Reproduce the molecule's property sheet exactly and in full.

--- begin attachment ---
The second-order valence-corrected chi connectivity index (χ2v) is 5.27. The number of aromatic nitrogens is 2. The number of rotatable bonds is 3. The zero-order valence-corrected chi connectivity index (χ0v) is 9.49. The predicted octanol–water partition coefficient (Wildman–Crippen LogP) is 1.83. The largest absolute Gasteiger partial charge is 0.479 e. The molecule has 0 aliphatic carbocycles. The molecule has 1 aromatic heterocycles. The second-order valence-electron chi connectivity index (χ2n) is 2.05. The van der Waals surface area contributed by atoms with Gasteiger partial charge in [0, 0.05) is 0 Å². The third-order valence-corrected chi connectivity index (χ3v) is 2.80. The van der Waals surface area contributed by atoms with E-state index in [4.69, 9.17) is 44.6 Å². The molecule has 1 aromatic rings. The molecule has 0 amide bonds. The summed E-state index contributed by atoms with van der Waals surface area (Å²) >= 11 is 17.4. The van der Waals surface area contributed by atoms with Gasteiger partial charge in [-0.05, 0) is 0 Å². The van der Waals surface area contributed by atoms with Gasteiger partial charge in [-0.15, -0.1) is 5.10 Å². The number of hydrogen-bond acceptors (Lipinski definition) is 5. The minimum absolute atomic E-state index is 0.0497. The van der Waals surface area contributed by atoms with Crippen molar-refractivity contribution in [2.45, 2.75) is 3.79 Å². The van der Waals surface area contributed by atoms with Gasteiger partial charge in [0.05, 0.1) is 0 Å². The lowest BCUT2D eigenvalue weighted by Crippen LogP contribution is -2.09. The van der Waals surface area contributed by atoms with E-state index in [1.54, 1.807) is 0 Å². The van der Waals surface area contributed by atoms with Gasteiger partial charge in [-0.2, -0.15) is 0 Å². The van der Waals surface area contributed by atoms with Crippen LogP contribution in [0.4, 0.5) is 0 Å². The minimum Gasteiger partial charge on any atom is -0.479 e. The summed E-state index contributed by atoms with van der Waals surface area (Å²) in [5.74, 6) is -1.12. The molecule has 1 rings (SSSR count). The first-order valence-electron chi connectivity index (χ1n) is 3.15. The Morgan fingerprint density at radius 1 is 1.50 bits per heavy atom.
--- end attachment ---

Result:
The second-order valence-corrected chi connectivity index (χ2v) is 5.27. The number of aromatic nitrogens is 2. The number of rotatable bonds is 3. The zero-order valence-corrected chi connectivity index (χ0v) is 9.49. The predicted octanol–water partition coefficient (Wildman–Crippen LogP) is 1.83. The largest absolute Gasteiger partial charge is 0.479 e. The molecule has 0 aliphatic carbocycles. The molecule has 1 aromatic heterocycles. The second-order valence-electron chi connectivity index (χ2n) is 2.05. The van der Waals surface area contributed by atoms with Gasteiger partial charge in [0, 0.05) is 0 Å². The third-order valence-corrected chi connectivity index (χ3v) is 2.80. The van der Waals surface area contributed by atoms with E-state index in [4.69, 9.17) is 44.6 Å². The molecule has 1 aromatic rings. The molecule has 0 amide bonds. The summed E-state index contributed by atoms with van der Waals surface area (Å²) >= 11 is 17.4. The van der Waals surface area contributed by atoms with Gasteiger partial charge in [-0.05, 0) is 0 Å². The van der Waals surface area contributed by atoms with Gasteiger partial charge in [-0.15, -0.1) is 5.10 Å². The number of hydrogen-bond acceptors (Lipinski definition) is 5. The minimum absolute atomic E-state index is 0.0497. The van der Waals surface area contributed by atoms with Crippen molar-refractivity contribution in [2.45, 2.75) is 3.79 Å². The van der Waals surface area contributed by atoms with Gasteiger partial charge in [0.05, 0.1) is 0 Å². The lowest BCUT2D eigenvalue weighted by Crippen LogP contribution is -2.09. The van der Waals surface area contributed by atoms with E-state index in [1.54, 1.807) is 0 Å². The van der Waals surface area contributed by atoms with Gasteiger partial charge in [-0.2, -0.15) is 0 Å². The van der Waals surface area contributed by atoms with Crippen LogP contribution in [0.4, 0.5) is 0 Å². The minimum Gasteiger partial charge on any atom is -0.479 e. The summed E-state index contributed by atoms with van der Waals surface area (Å²) in [5.74, 6) is -1.12. The molecule has 1 rings (SSSR count). The first-order valence-electron chi connectivity index (χ1n) is 3.15. The Morgan fingerprint density at radius 1 is 1.50 bits per heavy atom.